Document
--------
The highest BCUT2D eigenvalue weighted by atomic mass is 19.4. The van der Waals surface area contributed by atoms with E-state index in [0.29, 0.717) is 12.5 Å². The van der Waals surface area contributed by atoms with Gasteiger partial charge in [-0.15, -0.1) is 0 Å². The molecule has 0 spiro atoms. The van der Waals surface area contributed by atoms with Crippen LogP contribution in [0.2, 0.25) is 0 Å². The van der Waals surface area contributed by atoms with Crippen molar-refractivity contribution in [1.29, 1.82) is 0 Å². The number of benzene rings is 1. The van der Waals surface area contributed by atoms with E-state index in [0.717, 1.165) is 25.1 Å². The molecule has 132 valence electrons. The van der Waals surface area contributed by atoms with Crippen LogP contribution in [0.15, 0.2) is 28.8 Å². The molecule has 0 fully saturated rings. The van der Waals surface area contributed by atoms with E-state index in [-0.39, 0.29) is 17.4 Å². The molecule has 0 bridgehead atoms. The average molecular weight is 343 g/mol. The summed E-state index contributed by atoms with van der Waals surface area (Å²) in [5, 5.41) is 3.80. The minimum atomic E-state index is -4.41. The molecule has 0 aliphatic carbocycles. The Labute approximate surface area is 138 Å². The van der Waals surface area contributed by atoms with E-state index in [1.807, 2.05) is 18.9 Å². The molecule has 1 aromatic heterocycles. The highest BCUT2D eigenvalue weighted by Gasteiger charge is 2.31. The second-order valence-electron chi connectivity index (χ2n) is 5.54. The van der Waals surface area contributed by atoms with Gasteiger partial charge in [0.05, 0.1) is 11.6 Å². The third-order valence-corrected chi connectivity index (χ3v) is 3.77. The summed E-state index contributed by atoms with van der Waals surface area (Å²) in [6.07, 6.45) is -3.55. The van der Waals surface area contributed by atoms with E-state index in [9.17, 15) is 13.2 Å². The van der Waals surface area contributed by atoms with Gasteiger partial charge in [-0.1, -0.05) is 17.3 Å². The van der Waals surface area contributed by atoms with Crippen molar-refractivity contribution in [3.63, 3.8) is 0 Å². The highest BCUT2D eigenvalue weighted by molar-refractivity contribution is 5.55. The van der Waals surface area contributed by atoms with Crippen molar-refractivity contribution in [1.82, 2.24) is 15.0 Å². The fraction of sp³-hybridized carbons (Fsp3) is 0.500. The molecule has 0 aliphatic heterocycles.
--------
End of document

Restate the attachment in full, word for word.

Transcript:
The highest BCUT2D eigenvalue weighted by atomic mass is 19.4. The van der Waals surface area contributed by atoms with E-state index in [0.29, 0.717) is 12.5 Å². The van der Waals surface area contributed by atoms with Gasteiger partial charge in [-0.15, -0.1) is 0 Å². The molecule has 0 spiro atoms. The van der Waals surface area contributed by atoms with Crippen LogP contribution in [0.2, 0.25) is 0 Å². The van der Waals surface area contributed by atoms with Crippen molar-refractivity contribution in [1.29, 1.82) is 0 Å². The number of benzene rings is 1. The van der Waals surface area contributed by atoms with E-state index in [0.717, 1.165) is 25.1 Å². The molecule has 132 valence electrons. The van der Waals surface area contributed by atoms with Crippen LogP contribution in [0.15, 0.2) is 28.8 Å². The molecule has 0 fully saturated rings. The van der Waals surface area contributed by atoms with E-state index in [-0.39, 0.29) is 17.4 Å². The molecule has 0 bridgehead atoms. The average molecular weight is 343 g/mol. The summed E-state index contributed by atoms with van der Waals surface area (Å²) in [5, 5.41) is 3.80. The minimum atomic E-state index is -4.41. The molecule has 0 aliphatic carbocycles. The Labute approximate surface area is 138 Å². The van der Waals surface area contributed by atoms with E-state index in [1.807, 2.05) is 18.9 Å². The molecule has 1 aromatic heterocycles. The highest BCUT2D eigenvalue weighted by Gasteiger charge is 2.31. The second-order valence-electron chi connectivity index (χ2n) is 5.54. The van der Waals surface area contributed by atoms with Gasteiger partial charge in [0.05, 0.1) is 11.6 Å². The third-order valence-corrected chi connectivity index (χ3v) is 3.77. The summed E-state index contributed by atoms with van der Waals surface area (Å²) in [6.07, 6.45) is -3.55. The van der Waals surface area contributed by atoms with E-state index in [9.17, 15) is 13.2 Å². The van der Waals surface area contributed by atoms with Gasteiger partial charge in [-0.1, -0.05) is 17.3 Å². The van der Waals surface area contributed by atoms with Crippen molar-refractivity contribution in [3.63, 3.8) is 0 Å². The highest BCUT2D eigenvalue weighted by molar-refractivity contribution is 5.55. The van der Waals surface area contributed by atoms with Crippen molar-refractivity contribution in [1.82, 2.24) is 15.0 Å². The fraction of sp³-hybridized carbons (Fsp3) is 0.500. The molecule has 0 aliphatic heterocycles.